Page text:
The Uphill Battle Against Section 377: Spotlight on India
By Ragavendran G.
An in-depth version of this article is available here.
The lightning speed with which the monumental societal shift in gay rights has come about in the United States is nothing short of stunning. Recent events in India, however, stand in stark contrast to the steady pace with which gay rights in the United States have been advanced by its Supreme Court. The law in question is Section 377 of the Indian Penal Code (IPC), a 150-year-old colonial era law which criminalizes “carnal intercourse against the order of nature.” On July 2, 2009, the Delhi High Court, in a landmark ruling, read down Section 377 to decriminalize consensual sexual relations between adults in private, holding that to criminalize them would deny the fundamental rights to dignity and privacy guaranteed by the Constitution for no legitimate purpose.
On December 11, 2013, however, India’s Supreme Court reversed the Delhi High Court, recriminalizing consensual homosexual activity, turning the clock back on gay rights. The Court subsequently rejected a batch of review petitions as well. The final recourse for challenging that judgment is what is known as a curative petition, the concept of which was created by the Supreme Court itself in order to prevent abuse of its process and to cure gross miscarriage of justice. Statistically speaking, curative petitions are very rarely entertained. In what is therefore considered an extraordinary step forward, the Court, after a chamber hearing on April 22, 2014, agreed to hear oral argument on whether curative review is warranted. The petition’s prospect remains bleak though, as two of the three judges who will consider the petition are the two that rejected the review petitions. However, a recent development might just persuade at least one of these two judges to reconsider:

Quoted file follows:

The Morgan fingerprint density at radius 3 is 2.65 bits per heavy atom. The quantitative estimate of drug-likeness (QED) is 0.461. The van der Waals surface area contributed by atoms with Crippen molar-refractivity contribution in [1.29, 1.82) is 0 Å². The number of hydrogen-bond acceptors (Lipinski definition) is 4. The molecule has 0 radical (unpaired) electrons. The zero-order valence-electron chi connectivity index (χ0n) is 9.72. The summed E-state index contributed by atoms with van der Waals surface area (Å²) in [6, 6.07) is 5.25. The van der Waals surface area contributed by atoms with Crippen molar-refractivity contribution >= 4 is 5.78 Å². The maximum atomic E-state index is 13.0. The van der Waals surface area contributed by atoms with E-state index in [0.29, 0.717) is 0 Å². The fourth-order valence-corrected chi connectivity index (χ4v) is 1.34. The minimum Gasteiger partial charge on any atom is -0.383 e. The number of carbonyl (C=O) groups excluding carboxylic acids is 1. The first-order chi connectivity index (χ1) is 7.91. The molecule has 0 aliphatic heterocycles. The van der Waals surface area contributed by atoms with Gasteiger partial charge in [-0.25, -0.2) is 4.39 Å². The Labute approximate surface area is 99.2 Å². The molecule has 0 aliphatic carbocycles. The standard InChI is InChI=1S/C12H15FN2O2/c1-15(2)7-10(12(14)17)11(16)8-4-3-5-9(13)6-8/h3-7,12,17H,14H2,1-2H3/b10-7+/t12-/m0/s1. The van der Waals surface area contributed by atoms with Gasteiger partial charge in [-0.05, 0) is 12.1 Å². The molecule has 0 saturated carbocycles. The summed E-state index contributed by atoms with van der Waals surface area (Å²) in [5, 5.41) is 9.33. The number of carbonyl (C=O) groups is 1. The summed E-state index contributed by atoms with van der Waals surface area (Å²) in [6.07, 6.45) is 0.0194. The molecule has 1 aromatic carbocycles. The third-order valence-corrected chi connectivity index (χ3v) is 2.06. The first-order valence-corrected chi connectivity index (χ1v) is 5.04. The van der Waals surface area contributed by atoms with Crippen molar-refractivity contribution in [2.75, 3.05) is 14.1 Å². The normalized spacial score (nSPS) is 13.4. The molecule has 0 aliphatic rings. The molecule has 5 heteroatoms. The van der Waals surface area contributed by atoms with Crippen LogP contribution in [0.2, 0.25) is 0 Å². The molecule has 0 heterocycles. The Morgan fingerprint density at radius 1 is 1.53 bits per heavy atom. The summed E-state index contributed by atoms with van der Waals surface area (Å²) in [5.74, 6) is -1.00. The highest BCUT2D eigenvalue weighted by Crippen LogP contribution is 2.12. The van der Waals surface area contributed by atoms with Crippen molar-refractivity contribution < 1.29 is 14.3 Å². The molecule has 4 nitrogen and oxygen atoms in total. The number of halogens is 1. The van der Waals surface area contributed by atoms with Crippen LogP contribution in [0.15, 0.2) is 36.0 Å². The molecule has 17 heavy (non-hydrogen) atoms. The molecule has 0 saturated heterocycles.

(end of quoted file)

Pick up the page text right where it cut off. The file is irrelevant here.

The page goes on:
On April 15, 2014, a different 2-judge panel of India’s Supreme Court handed down a sweeping judgment that granted third gender status to transgender citizens, noting that it was the right of every human being to choose their gender, granting rights to those who identify themselves as neither male nor female. The central and state governments were also directed to take steps for bringing the community into the mainstream by providing adequate healthcare, education and employment. Even though this judgment expressly excluded gays, lesbians and bisexuals from its scope, and asserted that it expresses no opinion on the constitutionality of Section 377, its rationale and conclusion is undoubtedly in fundamental conflict and cannot be reconciled with the Court’s December judgment concerning Section 377, a strong argument for why the Court should grant the curative petition, reopening the case for review by a fresh panel. Here’s hoping that it does.